Looking for Much Ado About Nothing quote? Then read on… Shakespeare’s romantic comedy Much Ado About Nothing provides all manner of enduring and memorable quotes. As with so many of his plays, Shakespeare brings the characters to life with sharp dialogue and some fantastic one-liners about love and life… and also brings the phrase “not in your good books” into the English lexicon.

Read our selection of the very best and most well known Much Ado About Nothing quotes below, along with speaker, act and scene.

“I would my horse had the speed of your tongue.”

Benedick (act 1, scene 1)

“I see, lady, the gentleman is not in your books.”

Messenger (act 1, scene 1)

“I had rather hear my dog bark at a crow, than a man swear he loves me.”

Beatrice (act 1, scene 1)

“Let me be that I am and seek not to alter me.”

Don John (act 1, scene 3)

“He that hath a beard is more than a youth, and he that hath no beard is less than a man. He that is more than a youth is not for me, and he that is less than a man, I am not for him.”

Beatrice (act 2, scene 1)

“There was a star danced, and under that was I born.”

Beatrice (act 2, scene 1)

“Silence is the perfectest herault of joy. I were but little happy if I could say how much.”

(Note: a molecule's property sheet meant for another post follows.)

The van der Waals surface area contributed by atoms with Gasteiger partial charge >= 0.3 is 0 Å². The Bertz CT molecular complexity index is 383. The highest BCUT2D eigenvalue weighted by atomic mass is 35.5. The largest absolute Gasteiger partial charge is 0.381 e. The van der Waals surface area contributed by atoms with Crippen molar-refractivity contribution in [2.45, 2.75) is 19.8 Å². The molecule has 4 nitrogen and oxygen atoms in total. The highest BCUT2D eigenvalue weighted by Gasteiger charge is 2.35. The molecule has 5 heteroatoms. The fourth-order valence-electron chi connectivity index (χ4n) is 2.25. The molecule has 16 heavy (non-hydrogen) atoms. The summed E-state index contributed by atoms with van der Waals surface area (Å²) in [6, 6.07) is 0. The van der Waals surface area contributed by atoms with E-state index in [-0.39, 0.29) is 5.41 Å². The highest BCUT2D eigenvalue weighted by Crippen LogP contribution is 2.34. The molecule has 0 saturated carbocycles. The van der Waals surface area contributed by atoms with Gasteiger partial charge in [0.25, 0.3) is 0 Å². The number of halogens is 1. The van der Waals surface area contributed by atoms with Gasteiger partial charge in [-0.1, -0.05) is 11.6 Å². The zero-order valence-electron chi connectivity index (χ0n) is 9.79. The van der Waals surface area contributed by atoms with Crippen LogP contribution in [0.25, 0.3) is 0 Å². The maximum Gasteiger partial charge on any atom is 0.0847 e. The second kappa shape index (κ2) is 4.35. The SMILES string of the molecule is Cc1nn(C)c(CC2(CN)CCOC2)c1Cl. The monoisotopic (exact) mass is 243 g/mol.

Claudio (act 2, scene 1)

“Tax not so bad a voice to slander music any more than once.”

Balthasar (act 2, scene 3)

“Sigh no more, ladies, sigh no more,
Men were deceivers ever,-
One foot in sea and one on shore,
To one thing constant never.”

Balthasar (act 2, scene 3)

“When I said I would die a bachelor, I did not think I should live till I were married.”

Benedick (act 2, scene 3)

“Some Cupid kills with arrows, some with traps.”

Hero (act 3, scene 1)

“I do love nothing in the world so well as you- is not that strange?”

Benedick (act 4, scene 1)

“I love you with so much of my heart that none is left to protest.”

Beatrice (act 4, scene 1)

“Thou and I are too wise to woo peaceably.”

Benedick (act 5, scene 2)

“I will live in thy heart, die in thy lap, and be buried in thy eyes”

Benedick (act 5, scene 2)

“For which of my bad parts didst thou first fall in love with me?”

Benedick (act 5, scene 2)

“Peace. I will stop your mouth.”

Benedick (act 5, scene 4)

“Why, what’s the matter,
That you have such a February face,
So full of frost, of storm and cloudiness?”

Don Pedro (act 5, scene 4)

Are any of your favourite Much Ado About Nothing quotes missing from the above list? Let us know in the comments below.

Much Ado About Nothing pinterest graphic featuring quote on dusky background

4 replies
  1. jose
    jose says:

    I think Claudio is quite shallow in the way that through out the play he decides he loves Hero because of her chastity and her virginity but as soon as one is gone it all disappears and when it resurfaces he is back to the I love you state

      • Nelson
        Nelson says:

        I agree with Joe. Back in Shakespeare’s a woman losing her virginity before marriage was simply out of the question, this was mainly due to the religious influence or that time. Way back in the day, women were even killed if they were unfaithful to their husbands. So even though things are different, the context of this play holds true because of the time period it was written in. If you reread the book jose, you will understand it better.


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